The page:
Pyoderma faciale is a recurrent skin condition characterized by bumps and inflammation. Commonly known as rosacea or rosacea fulminans, pyoderma faciale is incurable. Treatment is generally multi-faceted and centered on symptom management. In addition to prescription medication, individuals are often encouraged to be mindful of situations or substances that may trigger symptom flares.
Rosacea is a condition that is generally diagnosed by reviewing a patient's medical history and comparing it with his or her symptoms. Without an established diagnostic or laboratory test for rosacea, a diagnosis is confirmed using a process of elimination. Taken as a whole, rosacea symptoms are generally determined to be cyclic and progressively worsen without treatment.
There is no definitive, known cause for rosacea fulminans. Individuals with rosacea often describe how their symptoms flare following specific situations, such as consuming certain foods or prolonged exposure to cold temperatures. Research about the causes of rosacea are ongoing, however, findings suggest there may be environmental and genetic elements that contribute to pyoderma faciale development. Individuals with fair complexions and familial history of pyoderma faciale are considered at greatest risk for becoming symptomatic.
Rosacea symptoms are cyclic, meaning they come and go. Individuals are sometimes misdiagnosed as having moderate to severe acne, when they’re actually experiencing cystic papules associated with rosacea. It is not uncommon for persistent irritation to produce mild acne symptoms, flushing, and dryness. With time, individuals with pyoderma faciale experience increased skin sensitivity, which can significantly impact their self-esteem and quality of life.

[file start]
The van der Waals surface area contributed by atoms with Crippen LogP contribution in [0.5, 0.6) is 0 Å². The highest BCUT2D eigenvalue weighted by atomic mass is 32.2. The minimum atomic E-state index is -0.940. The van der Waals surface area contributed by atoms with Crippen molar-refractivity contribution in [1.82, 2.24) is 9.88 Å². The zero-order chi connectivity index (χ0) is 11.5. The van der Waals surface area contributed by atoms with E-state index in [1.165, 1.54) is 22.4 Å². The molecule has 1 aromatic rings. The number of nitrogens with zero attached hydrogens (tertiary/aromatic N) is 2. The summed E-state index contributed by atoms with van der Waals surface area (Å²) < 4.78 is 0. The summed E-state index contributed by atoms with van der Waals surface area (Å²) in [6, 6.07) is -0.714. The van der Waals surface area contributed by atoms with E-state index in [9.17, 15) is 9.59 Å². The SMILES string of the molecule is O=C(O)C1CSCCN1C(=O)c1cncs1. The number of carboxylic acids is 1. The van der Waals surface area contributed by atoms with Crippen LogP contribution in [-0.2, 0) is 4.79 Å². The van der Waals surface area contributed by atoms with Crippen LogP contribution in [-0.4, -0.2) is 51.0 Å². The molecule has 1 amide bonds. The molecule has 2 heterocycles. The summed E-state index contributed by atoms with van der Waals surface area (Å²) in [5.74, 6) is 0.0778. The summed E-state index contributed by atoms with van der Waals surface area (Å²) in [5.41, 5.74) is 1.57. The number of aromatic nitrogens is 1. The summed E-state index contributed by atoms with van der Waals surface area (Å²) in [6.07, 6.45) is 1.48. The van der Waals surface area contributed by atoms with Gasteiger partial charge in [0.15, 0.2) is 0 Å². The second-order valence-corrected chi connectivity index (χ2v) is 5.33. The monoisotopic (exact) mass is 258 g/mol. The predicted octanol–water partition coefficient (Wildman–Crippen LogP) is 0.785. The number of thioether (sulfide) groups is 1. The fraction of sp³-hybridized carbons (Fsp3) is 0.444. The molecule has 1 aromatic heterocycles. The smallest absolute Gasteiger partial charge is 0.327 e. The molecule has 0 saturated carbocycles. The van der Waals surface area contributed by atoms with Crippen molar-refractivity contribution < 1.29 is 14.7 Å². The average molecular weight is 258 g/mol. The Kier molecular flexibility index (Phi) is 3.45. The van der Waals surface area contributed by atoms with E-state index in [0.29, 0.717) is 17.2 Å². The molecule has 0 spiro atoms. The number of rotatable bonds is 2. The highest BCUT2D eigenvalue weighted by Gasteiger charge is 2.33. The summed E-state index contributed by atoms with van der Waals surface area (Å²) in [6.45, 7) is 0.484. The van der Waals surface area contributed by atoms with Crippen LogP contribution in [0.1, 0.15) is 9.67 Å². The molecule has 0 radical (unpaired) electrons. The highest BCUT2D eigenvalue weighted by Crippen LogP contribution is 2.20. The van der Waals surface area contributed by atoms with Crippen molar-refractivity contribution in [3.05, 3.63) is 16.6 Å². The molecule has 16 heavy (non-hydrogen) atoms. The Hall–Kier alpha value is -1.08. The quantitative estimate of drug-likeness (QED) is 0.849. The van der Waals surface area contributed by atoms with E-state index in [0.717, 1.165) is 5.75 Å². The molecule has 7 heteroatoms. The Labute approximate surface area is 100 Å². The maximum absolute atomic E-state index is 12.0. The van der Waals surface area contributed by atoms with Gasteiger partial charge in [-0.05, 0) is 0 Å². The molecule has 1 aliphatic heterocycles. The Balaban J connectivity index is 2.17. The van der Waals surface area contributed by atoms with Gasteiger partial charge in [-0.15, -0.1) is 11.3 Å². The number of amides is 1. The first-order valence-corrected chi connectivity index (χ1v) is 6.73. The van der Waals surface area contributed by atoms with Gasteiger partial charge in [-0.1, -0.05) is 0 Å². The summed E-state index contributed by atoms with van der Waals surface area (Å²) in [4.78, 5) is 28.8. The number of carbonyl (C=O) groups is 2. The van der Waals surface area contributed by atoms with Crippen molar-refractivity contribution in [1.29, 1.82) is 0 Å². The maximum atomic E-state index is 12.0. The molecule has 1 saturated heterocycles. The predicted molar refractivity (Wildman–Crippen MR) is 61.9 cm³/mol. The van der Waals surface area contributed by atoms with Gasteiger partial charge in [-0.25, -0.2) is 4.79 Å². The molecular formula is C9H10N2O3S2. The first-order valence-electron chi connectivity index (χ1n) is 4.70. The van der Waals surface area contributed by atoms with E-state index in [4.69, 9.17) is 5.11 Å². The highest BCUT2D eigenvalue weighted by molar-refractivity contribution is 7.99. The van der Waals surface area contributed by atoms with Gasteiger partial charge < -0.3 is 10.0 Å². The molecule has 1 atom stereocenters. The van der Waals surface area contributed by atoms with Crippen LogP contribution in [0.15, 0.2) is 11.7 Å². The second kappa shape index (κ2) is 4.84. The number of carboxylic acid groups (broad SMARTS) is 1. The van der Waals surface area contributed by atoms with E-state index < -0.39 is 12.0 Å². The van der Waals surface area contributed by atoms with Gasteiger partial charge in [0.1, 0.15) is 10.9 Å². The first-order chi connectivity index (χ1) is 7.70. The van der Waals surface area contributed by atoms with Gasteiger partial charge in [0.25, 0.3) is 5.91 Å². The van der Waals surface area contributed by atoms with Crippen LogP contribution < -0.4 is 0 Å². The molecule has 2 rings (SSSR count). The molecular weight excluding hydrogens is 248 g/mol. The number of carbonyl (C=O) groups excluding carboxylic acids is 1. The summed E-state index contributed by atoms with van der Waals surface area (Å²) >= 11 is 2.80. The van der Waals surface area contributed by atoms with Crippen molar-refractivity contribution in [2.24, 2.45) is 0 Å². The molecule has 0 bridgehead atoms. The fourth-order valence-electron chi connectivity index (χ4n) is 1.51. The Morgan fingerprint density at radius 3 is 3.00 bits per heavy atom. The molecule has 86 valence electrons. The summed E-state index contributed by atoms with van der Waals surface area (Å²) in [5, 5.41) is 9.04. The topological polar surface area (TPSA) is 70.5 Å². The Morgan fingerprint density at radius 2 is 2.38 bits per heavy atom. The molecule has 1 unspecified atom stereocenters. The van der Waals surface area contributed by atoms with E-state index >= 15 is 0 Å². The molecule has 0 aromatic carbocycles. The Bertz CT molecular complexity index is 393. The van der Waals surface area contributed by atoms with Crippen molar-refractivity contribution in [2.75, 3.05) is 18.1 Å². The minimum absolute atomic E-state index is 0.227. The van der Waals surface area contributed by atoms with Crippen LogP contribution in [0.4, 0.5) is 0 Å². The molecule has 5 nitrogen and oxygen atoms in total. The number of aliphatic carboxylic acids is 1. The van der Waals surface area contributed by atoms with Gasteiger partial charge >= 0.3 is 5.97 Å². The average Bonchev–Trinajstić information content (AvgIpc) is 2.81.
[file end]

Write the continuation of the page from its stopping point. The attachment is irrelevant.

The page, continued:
In some cases, irritation and dryness may progress to affect the eyes, a condition known as ocular rosacea. Dryness and irritation of the eyelid can cause the affected eye to adopt a bloodshot appearance. Sometimes impacting one’s vision, symptoms of ocular rosacea may be treated with over-the-counter (OTC) eye drops to alleviate dryness. Severe symptoms may require more extensive treatment, as may be provided by an ophthalmologist.
It is not uncommon for some individuals with pyoderma faciale to develop seborrheic dermatitis. Often appearing in and around the oil glands, seborrheic dermatitis causes flaky and yellowing, scaly skin. Like pyoderma faciale, there is no cure for seborrheic dermatitis. Treatment is centered on managing symptoms and preventing complications with medication.
Rosacea symptoms are generally controlled with oral and topical medications over the long term. Lifestyle changes, such as altering one’s diet or limiting sun exposure, may also be recommended to prevent symptom flares. Severe pyoderma faciale cases can sometimes necessitate surgery for cosmetic reasons.